• [Kalchbrenner et al., 2014] Nal Kalchbrenner, Edward Grefenstette, and Phil Blunsom. 2014. A convolutional neural network for modelling sentences. In Proceedings of ACL.
  • [Kim, 2014] Yoon Kim. 2014. Convolutional neural networks for sentence classification. In Proceedings of EMNLP.
  • [Koo and Collins, 2010] Terry Koo and Michael Collins. 2010. Efficient third-order dependency parsers. In Proceedings of ACL.
  • [Kudo and Matsumoto, 2004] Taku Kudo and Yuji Matsumoto. 2004. A boosting algorithm for classification of semi-structured text. In Proceedings of EMNLP.
  • [Le and Mikolov, 2014] Quoc V Le and Tomas Mikolov. 2014. Distributed representations of sentences and documents. In Proceedings of ICML.
  • [LeCun et al., 1995] Y. LeCun, L. Jackel, L. Bottou, A. Brunot, C. Cortes, J. Denker, H. Drucker, I. Guyon, U. Müller, E. Säckinger, P. Simard, and V. Vapnik. 1995. Comparison of learning algorithms for handwritten digit recognition. In Int’l Conf. on Artificial Neural Nets.
  • [Li and Roth, 2002] Xin Li and Dan Roth. 2002. Learning question classifiers. In Proceedings of COLING.
  • [Manning et al., 2014] Christopher D. Manning, Mihai Surdeanu, John Bauer, Jenny Finkel, Steven J. Bethard, and David McClosky. 2014. The Stanford CoreNLP natural language processing toolkit. In Proceedings of ACL: Demonstrations, pages 55–60.
  • [Matsumoto et al., 2005] Shotaro Matsumoto, Hiroya Takamura, and Manabu Okumura. 2005. Sentiment classification using word sub-sequences and dependency sub-trees. In Proceedings of PA-KDD.
  • [McDonald and Pereira, 2006] Ryan McDonald and Fernando Pereira. 2006. Online learning of approximate dependency parsing algorithms. In Proceedings of EACL.
  • [Mou et al., 2014] Lili Mou, Ge Li, Zhi Jin, Lu Zhang, and Tao Wang. 2014. TBCNN: A tree-based convolutional neural network for programming language processing. Unpublished manuscript:
  • [Mou et al., 2015] Lili Mou, Hao Peng, Ge Li, Yan Xu, Lu Zhang, and Zhi Jin. 2015. Discriminative neural sentence modeling by tree-based convolution. Unpublished manuscript: Version 5 dated June 2, 2015; Version 1 (“Tree-based Convolution: A New Architecture for Sentence Modeling”) dated Apr 5, 2015.
  • [Pang and Lee, 2005] Bo Pang and Lillian Lee. 2005. Seeing stars: Exploiting class relationships for sentiment categorization with respect to rating scales. In Proceedings of ACL, pages 115–124.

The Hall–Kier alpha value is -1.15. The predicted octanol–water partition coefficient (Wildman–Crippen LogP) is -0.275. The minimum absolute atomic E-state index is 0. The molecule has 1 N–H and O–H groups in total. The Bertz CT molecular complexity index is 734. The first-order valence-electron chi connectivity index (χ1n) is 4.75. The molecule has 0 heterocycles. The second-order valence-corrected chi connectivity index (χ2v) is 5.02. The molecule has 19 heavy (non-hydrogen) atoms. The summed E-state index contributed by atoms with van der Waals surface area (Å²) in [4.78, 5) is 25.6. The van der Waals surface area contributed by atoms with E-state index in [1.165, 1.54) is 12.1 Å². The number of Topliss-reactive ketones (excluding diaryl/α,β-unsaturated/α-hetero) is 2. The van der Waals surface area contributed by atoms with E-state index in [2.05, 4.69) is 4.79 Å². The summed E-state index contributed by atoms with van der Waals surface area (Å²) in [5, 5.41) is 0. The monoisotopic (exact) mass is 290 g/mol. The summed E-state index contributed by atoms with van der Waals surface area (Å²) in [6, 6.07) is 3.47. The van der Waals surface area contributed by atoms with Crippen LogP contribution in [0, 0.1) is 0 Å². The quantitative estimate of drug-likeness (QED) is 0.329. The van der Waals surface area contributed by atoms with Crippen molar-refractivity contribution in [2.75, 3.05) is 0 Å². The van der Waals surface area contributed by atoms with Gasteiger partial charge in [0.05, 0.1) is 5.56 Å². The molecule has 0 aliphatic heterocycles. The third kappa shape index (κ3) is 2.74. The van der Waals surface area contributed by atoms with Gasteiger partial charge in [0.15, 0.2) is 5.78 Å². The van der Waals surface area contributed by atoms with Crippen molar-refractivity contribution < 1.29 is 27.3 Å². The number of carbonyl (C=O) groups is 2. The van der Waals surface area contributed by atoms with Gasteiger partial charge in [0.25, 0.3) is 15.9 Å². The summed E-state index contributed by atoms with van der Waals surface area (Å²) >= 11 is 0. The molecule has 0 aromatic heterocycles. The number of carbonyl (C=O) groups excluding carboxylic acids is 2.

• [Shen et al., 2008] Libin Shen, Lucas Champollion, and Aravind K Joshi. 2008. LTAG-spinal and the treebank. Language Resources and Evaluation, 42(1):1–19.
  • [Shen et al., 2014] Yelong Shen, Xiaodong he, Jianfeng Gao, Li Deng, and Gregoire Mesnil. 2014. Learning semantic representations using convolutional neural networks for web search. In Proceedings of WWW.
  • [Silva et al., 2011] J. Silva, L. Coheur, A. C. Mendes, and Andreas Wichert. 2011. From symbolic to sub-symbolic information in question classification. Artificial Intelligence Review, 35.
  • [Socher et al., 2011] Richard Socher, Jeffrey Pennington, Eric H. Huang, Andrew Y. Ng, and Christopher D. Manning. 2011. Semi-Supervised Recursive Autoencoders for Predicting Sentiment Distributions. In Proceedings of EMNLP 2011.
  • [Socher et al., 2013] Richard Socher, Alex Perelygin, Jean Wu, Jason Chuang, Christopher D. Manning, Andrew Y. Ng, and Christopher Potts. 2013. Recursive deep models for semantic compositionality over a sentiment treebank. In Proceedings of EMNLP 2013.
  • [Yih et al., 2014] Wen-tau Yih, Xiaodong He, and Christopher Meek. 2014. Semantic parsing for single-relation question answering. In Proceedings of ACL.
  • [Zeiler, 2012] Mattgew Zeiler. 2012. Adadelta: An adaptive learning rate method. Unpublished manuscript:
  • [Zhu et al., 2015] Xiaodan Zhu, Parinaz Sobhani, and Hongyu Guo. 2015. Long short-term memory over tree structures. In Proceedings of ICML.
Comments 0
Request Comment
You are adding the first comment!
How to quickly get a good reply:
  • Give credit where it’s due by listing out the positive aspects of a paper before getting into which changes should be made.
  • Be specific in your critique, and provide supporting evidence with appropriate references to substantiate general statements.
  • Your comment should inspire ideas to flow and help the author improves the paper.

The better we are at sharing our knowledge with each other, the faster we move forward.
The feedback must be of minimum 40 characters and the title a minimum of 5 characters
Add comment
Loading ...
This is a comment super asjknd jkasnjk adsnkj
The feedback must be of minumum 40 characters
The feedback must be of minumum 40 characters

You are asking your first question!
How to quickly get a good answer:
  • Keep your question short and to the point
  • Check for grammar or spelling errors.
  • Phrase it like a question
Test description